Wednesday, April 24, 2013

Dinner 'n' a Movie: The Return of Mother's Pizza

Mother's new 2013 logo for its restaurant
A couple of years ago, while browsing the internet, I found out that Mother's Pizza (formally Mother's Pizza Parlour & Spaghetti House) was being revived. This is after having gone out of business in the early '90's. At its peak, the popular restaurant chain had approximately 120 locations across Canada, the U.S. and the U.K. I was excited by this news because as a young boy, my parents took me and my brothers and sisters to Mother's several times. We'd always order a large pizza but their menu had a lot more to offer. For a beverage, I would always have a large root beer in a giant mug. Sometimes I would have a root beer float. The waitresses were dressed in red and white checked aprons which matched the tablecloths. They also wore bonnets. The throwback uniforms were in keeping with the old-fashioned decor of the restaurant. Everywhere you would look, there were reminders of days gone by. The walls were filled with vintage black and white photographs. The restaurant also had swinging parlour-style doors, antique-style chairs and Tiffany lamps. The whole atmosphere was warm and cozy. Mother's went to great lengths to make you feel at home. They even had their own pie wagon!

What does all this have to do with movies, you ask? As it turns out, quite a bit. As a matter of fact, Mother's Pizza is partly responsible for my love of silent movies. Although I didn't know it at the time, it was the start of my film fanaticism. Let me elaborate.

Mother's-Pizza-Gabi-Eisenkoebl
The famous Mother's waitress uniform and pizza pedestal
In addition to the great food it would serve, Mother's showed black & white, silent movies for the patrons to watch. Dinner and a movie! Most of these were short films, many of them from the great comic actors of the silent film era. As a young kid, I got to see Charlie Chaplin, Buster Keaton, Harold Lloyd and the Keystone Cops all perform their brand of slapstick humour. I would always laugh as they would do pratfalls and be amazed when they were running on top of rail cars or hanging out of windows of high-rise buildings.  There might have been some early Our Gang and Laurel and Hardy shorts shown also. The average film would probably run fifteen to twenty minutes in length so there was always time to watch at least a couple of them during each visit. I can't quite remember if full length features were ever shown. In any case, once the meal was finished and the bill was paid, every kid was allowed to pick out a free sucker out of a basket next to the cash register, if I recall correctly. It didn't get any better than that!

A few years later, one by one, Mother's restaurants began to close and the memories began to fade away with them.

Fast forward to the present and you'll find that Mother's Pizza is back in business.
Before any of you skeptics out there zero in on the suspicious date of that tweet, let me assure you it's not an April Fool joke. The first restaurant did indeed open on April 1st in Hamilton, Ontario, where it all began.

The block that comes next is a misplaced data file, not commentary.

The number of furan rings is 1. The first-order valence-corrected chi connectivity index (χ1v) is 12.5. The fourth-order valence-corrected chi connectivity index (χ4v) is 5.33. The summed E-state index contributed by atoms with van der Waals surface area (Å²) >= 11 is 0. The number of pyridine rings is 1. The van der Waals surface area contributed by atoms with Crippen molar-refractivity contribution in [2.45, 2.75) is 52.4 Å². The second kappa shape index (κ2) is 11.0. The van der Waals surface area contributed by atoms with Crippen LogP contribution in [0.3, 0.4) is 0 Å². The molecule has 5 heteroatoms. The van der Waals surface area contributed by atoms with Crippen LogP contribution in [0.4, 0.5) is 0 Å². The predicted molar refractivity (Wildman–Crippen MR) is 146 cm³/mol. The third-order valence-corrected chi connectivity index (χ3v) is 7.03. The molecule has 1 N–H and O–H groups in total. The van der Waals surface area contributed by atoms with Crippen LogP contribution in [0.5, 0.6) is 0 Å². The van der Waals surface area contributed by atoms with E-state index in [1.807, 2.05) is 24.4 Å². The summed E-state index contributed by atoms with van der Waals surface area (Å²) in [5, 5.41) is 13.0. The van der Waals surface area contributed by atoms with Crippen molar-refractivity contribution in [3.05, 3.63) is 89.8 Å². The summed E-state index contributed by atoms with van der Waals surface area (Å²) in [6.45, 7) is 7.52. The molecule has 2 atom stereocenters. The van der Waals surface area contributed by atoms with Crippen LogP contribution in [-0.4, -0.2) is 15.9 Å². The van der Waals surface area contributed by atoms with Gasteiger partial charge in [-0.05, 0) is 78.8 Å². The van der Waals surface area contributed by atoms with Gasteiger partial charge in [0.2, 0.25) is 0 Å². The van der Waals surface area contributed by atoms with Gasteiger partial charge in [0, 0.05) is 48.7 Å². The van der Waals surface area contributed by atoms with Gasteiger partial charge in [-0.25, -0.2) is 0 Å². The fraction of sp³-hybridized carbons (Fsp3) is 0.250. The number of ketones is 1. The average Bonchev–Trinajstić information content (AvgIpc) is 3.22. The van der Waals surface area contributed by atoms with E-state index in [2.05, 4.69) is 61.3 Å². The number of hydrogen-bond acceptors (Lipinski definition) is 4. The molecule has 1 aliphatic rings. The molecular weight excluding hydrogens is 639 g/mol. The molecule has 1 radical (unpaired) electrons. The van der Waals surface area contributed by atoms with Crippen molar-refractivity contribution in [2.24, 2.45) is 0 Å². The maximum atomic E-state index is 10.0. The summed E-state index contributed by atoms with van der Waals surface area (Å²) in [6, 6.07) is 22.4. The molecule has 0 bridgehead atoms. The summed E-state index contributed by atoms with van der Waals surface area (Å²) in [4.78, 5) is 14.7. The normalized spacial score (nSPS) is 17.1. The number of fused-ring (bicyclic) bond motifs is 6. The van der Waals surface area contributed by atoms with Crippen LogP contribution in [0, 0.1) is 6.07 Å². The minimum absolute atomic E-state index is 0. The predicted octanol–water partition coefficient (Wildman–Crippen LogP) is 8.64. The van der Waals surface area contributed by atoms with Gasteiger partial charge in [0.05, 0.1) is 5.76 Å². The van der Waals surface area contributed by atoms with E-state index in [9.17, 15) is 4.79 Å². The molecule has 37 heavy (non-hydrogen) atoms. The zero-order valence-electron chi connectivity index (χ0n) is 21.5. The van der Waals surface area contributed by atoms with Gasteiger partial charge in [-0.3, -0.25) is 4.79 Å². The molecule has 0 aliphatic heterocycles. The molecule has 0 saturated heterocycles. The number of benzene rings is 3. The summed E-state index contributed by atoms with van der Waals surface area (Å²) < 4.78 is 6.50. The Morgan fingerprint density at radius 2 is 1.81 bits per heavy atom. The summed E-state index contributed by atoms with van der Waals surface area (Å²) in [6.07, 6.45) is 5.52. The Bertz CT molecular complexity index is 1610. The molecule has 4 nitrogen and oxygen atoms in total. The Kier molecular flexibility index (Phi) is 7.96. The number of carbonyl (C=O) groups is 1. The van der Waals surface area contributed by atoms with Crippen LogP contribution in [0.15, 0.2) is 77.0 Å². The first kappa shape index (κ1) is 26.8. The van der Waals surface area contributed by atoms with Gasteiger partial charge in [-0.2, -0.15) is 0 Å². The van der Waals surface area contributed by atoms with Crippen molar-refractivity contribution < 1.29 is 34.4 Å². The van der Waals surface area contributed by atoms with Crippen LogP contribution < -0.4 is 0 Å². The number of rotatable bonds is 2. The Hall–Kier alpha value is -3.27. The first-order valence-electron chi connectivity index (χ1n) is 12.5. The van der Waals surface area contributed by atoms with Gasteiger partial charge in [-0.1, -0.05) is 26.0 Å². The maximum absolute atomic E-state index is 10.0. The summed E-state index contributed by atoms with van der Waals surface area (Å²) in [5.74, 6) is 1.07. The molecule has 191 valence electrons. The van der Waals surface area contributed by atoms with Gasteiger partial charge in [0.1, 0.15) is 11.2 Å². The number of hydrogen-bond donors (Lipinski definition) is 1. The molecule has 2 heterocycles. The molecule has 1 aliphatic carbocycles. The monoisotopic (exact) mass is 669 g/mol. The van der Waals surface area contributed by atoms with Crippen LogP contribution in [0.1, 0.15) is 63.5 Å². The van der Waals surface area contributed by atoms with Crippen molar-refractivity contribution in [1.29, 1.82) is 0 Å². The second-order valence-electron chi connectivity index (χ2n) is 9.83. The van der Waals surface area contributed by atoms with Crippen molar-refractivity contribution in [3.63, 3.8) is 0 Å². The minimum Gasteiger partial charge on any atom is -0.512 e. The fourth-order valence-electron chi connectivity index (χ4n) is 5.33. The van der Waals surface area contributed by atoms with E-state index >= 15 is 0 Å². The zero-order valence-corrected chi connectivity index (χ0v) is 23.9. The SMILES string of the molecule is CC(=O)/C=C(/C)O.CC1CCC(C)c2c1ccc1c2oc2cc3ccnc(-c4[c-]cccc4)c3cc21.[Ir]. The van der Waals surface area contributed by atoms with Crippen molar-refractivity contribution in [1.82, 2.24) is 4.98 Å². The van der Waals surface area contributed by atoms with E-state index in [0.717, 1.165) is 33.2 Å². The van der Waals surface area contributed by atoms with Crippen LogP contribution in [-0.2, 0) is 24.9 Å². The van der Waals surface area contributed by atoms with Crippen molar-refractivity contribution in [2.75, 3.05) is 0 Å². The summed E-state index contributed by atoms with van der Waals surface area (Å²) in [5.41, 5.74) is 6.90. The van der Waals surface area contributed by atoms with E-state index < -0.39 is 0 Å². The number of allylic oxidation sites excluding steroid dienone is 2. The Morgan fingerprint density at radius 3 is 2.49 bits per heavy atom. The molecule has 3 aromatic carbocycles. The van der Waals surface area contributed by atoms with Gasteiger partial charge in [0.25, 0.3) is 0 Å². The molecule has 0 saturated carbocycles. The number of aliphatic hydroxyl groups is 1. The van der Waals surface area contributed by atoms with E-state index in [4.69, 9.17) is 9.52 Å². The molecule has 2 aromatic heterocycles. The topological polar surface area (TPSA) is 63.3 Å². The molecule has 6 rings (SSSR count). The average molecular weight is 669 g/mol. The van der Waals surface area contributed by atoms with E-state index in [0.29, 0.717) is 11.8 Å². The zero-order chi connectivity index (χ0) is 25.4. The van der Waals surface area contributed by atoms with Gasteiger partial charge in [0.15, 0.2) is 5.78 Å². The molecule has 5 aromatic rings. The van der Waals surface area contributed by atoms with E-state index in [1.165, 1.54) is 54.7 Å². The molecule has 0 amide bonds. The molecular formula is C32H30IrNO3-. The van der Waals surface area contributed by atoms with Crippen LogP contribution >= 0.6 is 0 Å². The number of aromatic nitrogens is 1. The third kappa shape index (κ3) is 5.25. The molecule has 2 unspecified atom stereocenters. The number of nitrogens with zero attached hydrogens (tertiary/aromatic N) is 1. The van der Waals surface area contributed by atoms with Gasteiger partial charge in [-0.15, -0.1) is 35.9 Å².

Surely it won't be the same though. Are they going to play silent movies like the good 'ol days?
That answers that question. In return, Mother's posed a question of its own regarding movies.


I suggested Mel Brooks' own Silent Movie with its star-studded cast including Paul Newman and Burt Reynolds.




The General theatrical poster
The General (1926)

Here's an example of a film that Mother's might have shown back in it's heyday.

The General is a 1926 black and white silent comedy which stars Buster Keaton and Marion Mack. It is based on the Great Locomotive Chase, a military raid that occurred during the American Civil War. Keaton also co-wrote, produced and directed the film. In it, he plays a train engineer who helps the Confederate Army thwart Union soldiers with the help of his locomotive, the "General". Many scenes show Keaton performing several dangerous stunts on the moving train. Among other things, the film is noted for having the single most expensive scene of the silent film era.

Directed by Clyde Bruckman & Buster Keaton
Starring       Buster Keaton — Johnny Gray       
                    Marion Mack — Annabelle Lee
                    Glen Cavender — Captain Anderson
                    Jim Farley — General Thatcher
                    Frederick Vroom — A Confederate General
                    Joe Keaton — Union General
                    Mike Donlin — Union General
 


Buster Keaton made his last silent film appearance in 1965 in a film by the National Film Board of Canada called The Railrodder. It's safe to say that he loved railroads given that the majority of his time on screen is spent on train tracks in both this and The General. There was even a documentary made while filming The Railrodder, chronicling his time spent off screen when he wasn't shooting. It's called Buster Keaton Rides Again.



Here are a series of vintage TV commercials for Mother's Pizza, one of them featuring Dennis Weaver, the star of McCloud and Duel which is basically Jaws on eighteen wheels. That's not surprising since it was directed by a young Steven Spielberg who makes the most of this TV movie.


I look forward to getting re-acquainted with Mother's Pizza in the future to rekindle some great memories. The Hamilton location is too far for me to visit on a whim but perhaps with future expansion, one will open once again in my neck of the woods. Any potential franchise owners out there?